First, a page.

Ventura Fault Mesh

Recent and Ongoing Research Projects

Scott T. Marshall || Geophysics || Fracture Mechanics || Geodesy || Tectonophysics

My collaborators, students, and I work to better understand the mechanics of fractures in the Earth and how we can measure deformation of the Earth's surface at seismically active plate boundaries with modern satellite geodetic techniques. Our recent and ongoing research primarily focuses on:

  1. How can we quantify and map crustal deformation using GPS and InSAR data?
    • How does surface deformation vary with time?
    • Which surface motions are due to tectonics & earthquakes, and which are seasonal or anthropogenic?
    • How can satellite geodesy be used to accurately locate and characterize active faults?

  2. How do earthquake-generating faults accommodate tectonic deformation?
    • How does slip vary across a fault surface in three dimensions?
    • How do faults interact with each other?
    • How can physics-based fault models be used to constrain earthquake hazards?
To learn more about this work, click on any of the images or "learn more" links below.

3D Interactive Models of Active Faults in Southern California

Many people incorrectly think that the San Andreas is the main earthquake source in southern California. The truth is that the San Andreas is not the only game in town. There probably hundreds of active faults in southern California, many of which may pose a significant seismic hazard to population centers. The Southern California Earthquake Center (SCEC) has compiled a vast amount of geologic and geophysical data into an open source geometric representation of southern California faults called the Community Fault Model (CFM). Here, I provide interactive 3D PDF representations of various regions of the CFM that have been carefully re-meshed for numerical stability in most matrix inversions. Even if you don't care about matrix inversions, it is still pretty cool to see the 3D fault structure in southern California. Learn more...

Geodetic Measurement of Crustal Deformation in the Western Transverse Ranges, CA

Ventura InSAR

Global Positioning System (GPS) and Interferometric Synthetic Aperture Radar (InSAR) data can be used to measure motions of the surface of the Earth at the sub millimeter scale. With these advanced modern techniques, we can now quantify spatial and temporal variations in strain, seasonal deformation, and anthropogenic deformation. Once all non-tectonic motions have been characterized, we can mathematically remove them and the complex tectonic deformation patterns emerge. Learn more...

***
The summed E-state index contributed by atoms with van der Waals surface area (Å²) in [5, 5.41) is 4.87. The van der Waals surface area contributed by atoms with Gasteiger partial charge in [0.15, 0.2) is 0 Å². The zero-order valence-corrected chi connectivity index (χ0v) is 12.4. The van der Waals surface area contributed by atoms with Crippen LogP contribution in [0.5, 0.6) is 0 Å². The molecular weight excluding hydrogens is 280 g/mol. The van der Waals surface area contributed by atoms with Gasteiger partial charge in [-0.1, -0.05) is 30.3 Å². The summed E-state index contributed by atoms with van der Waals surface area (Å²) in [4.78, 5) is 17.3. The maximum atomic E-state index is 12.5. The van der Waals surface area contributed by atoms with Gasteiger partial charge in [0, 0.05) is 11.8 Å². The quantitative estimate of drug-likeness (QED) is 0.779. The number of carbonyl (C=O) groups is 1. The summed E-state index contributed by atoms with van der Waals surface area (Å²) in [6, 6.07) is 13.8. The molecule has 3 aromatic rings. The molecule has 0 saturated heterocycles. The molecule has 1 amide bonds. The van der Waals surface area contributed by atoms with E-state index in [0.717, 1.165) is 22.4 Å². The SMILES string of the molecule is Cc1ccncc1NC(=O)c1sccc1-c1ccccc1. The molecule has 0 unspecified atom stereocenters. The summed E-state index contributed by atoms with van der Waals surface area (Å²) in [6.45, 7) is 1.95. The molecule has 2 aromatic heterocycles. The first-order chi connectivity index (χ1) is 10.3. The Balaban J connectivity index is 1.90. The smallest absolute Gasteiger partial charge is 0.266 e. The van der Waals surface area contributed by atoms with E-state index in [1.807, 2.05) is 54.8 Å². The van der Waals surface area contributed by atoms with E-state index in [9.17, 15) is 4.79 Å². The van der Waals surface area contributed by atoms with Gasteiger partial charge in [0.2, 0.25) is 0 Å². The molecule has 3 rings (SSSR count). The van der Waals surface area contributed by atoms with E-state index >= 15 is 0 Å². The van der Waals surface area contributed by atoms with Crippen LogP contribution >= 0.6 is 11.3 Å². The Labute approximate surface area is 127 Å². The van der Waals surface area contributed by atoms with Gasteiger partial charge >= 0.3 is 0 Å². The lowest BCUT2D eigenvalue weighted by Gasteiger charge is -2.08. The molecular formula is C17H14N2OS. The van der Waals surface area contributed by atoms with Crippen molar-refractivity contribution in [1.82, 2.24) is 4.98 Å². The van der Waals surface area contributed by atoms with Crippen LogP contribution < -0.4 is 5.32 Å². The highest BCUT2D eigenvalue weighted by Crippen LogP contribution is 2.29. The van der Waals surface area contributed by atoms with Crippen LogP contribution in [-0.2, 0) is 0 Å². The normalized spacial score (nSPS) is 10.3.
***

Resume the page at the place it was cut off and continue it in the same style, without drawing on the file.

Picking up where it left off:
3D Mechanical Models of Active Faulting in the Ventura Basin, CA

Oak Ridge Fault

The Ventura basin contains a thick sequence of Pliocene sediments (up to 18 km thick!) formed by active faulting along a complex network of oblique reverse faults. Recent work has suggested that this region may be capable of a ~M8 earthquake similar to the 2008 M7.9 Sichuan earthquake. To accurately assess seismic hazards in this region, we need to know which faults are most dangerous and which ones are likely less active. The first step, is to determine the distribution of slip rates on the regional faults...a job for 3D Mechanical models. Learn more...

3D Mechanical Models of Active Faulting in Los Angeles Basin, CA

Hollywood Fault

Much of my recent research has focused on creating 3D mechanical models of the tectonically-complex Los Angeles Basin of southern California. Results of these models generally agree quite well with interseismic GPS data, geologic fault slip rates, folding patterns. Furthermore, because many of the faults in greater Los Angeles buried and do the reach the surface of the Earth (e.g. 1994 M6.7 Northridge, 1987 M5.9 Whittier Narrows), mechanical models offer a practical way to understand fault behavior where traditional geologic study is not possible. Learn more...

Miocene Faulting in Southeast Nevada

Nevada Faulting

Even the shallowest earthquakes nucleate at depths > 1 km, so we typically can't directly observe earthquake-related processes and the complex fault structures responsible for these events. What we can do is observe exhumed ancient fault systems that were once active and try to understand their structure and behavior. Once such fault system that I have worked on is the Lake Mead fault system, located just east of Las Vegas, Nevada. Here, both field mapping and mechanical modeling evidence suggests that strike-slip and normal faults are genetically related, and a regional-scale west-dipping detachment is likely present at depth. Learn more...

Fracturing on Jupiter's Icy Moon, Europa

Europa's Cycloids

Diurnal tidal forces (from Jupiter) have resulted in a highly fractured surface on Jupiter's moon, Europa. Fractures follow the same physical laws whether on Earth or other planetary bodies, so we can use the principles of fracture mechanics to understand fractures on other planetary bodies. Curved cracks, called cycloids, or flexi, are unique to the surface of Europa and may form due to a combination of opening, shearing, and secondary fracturing due to diurnal tidal forces. We have also documented several examples of previously unrecognized strike-slip faulting and secondary fracturing on Europa's heavily fractured icy surface. Learn more...